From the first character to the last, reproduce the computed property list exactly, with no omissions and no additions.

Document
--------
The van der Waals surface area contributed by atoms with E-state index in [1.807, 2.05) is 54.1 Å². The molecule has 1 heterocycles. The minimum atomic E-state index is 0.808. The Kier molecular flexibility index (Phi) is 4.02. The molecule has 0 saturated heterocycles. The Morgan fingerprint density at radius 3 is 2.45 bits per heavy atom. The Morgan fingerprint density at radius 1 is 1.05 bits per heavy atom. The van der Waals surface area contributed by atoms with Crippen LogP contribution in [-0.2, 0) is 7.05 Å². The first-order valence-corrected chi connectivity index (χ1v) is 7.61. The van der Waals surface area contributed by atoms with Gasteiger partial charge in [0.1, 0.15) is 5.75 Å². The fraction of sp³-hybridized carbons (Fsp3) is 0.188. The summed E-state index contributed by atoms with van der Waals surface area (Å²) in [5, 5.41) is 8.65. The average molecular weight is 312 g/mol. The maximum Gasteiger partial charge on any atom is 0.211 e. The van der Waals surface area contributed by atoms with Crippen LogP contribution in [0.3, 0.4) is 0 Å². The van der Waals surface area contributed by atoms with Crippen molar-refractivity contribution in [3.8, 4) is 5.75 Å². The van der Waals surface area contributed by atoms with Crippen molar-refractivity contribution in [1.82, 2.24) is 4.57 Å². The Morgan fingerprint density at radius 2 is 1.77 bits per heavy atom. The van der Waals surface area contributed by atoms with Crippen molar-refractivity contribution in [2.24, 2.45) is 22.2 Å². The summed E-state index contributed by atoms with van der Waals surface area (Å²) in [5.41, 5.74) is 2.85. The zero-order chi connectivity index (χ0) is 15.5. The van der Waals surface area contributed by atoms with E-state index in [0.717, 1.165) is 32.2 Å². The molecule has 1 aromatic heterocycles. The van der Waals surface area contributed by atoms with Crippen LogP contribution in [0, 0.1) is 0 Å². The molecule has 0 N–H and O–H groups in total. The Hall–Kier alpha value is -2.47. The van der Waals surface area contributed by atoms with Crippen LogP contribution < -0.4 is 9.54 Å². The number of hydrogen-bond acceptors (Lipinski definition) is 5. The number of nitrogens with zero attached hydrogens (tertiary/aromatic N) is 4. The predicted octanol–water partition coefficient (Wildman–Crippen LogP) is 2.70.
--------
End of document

The van der Waals surface area contributed by atoms with E-state index in [1.807, 2.05) is 54.1 Å². The molecule has 1 heterocycles. The minimum atomic E-state index is 0.808. The Kier molecular flexibility index (Phi) is 4.02. The molecule has 0 saturated heterocycles. The Morgan fingerprint density at radius 3 is 2.45 bits per heavy atom. The Morgan fingerprint density at radius 1 is 1.05 bits per heavy atom. The van der Waals surface area contributed by atoms with Crippen LogP contribution in [-0.2, 0) is 7.05 Å². The first-order valence-corrected chi connectivity index (χ1v) is 7.61. The van der Waals surface area contributed by atoms with Gasteiger partial charge in [0.1, 0.15) is 5.75 Å². The fraction of sp³-hybridized carbons (Fsp3) is 0.188. The summed E-state index contributed by atoms with van der Waals surface area (Å²) in [5, 5.41) is 8.65. The average molecular weight is 312 g/mol. The maximum Gasteiger partial charge on any atom is 0.211 e. The van der Waals surface area contributed by atoms with Crippen LogP contribution in [0.3, 0.4) is 0 Å². The van der Waals surface area contributed by atoms with Crippen molar-refractivity contribution in [3.8, 4) is 5.75 Å². The van der Waals surface area contributed by atoms with Crippen molar-refractivity contribution in [1.82, 2.24) is 4.57 Å². The Morgan fingerprint density at radius 2 is 1.77 bits per heavy atom. The van der Waals surface area contributed by atoms with Crippen molar-refractivity contribution in [2.24, 2.45) is 22.2 Å². The summed E-state index contributed by atoms with van der Waals surface area (Å²) in [5.41, 5.74) is 2.85. The zero-order chi connectivity index (χ0) is 15.5. The van der Waals surface area contributed by atoms with E-state index in [0.717, 1.165) is 32.2 Å². The molecule has 1 aromatic heterocycles. The van der Waals surface area contributed by atoms with Crippen LogP contribution in [0, 0.1) is 0 Å². The molecule has 0 N–H and O–H groups in total. The Hall–Kier alpha value is -2.47. The van der Waals surface area contributed by atoms with Crippen LogP contribution < -0.4 is 9.54 Å². The number of hydrogen-bond acceptors (Lipinski definition) is 5. The number of nitrogens with zero attached hydrogens (tertiary/aromatic N) is 4. The predicted octanol–water partition coefficient (Wildman–Crippen LogP) is 2.70.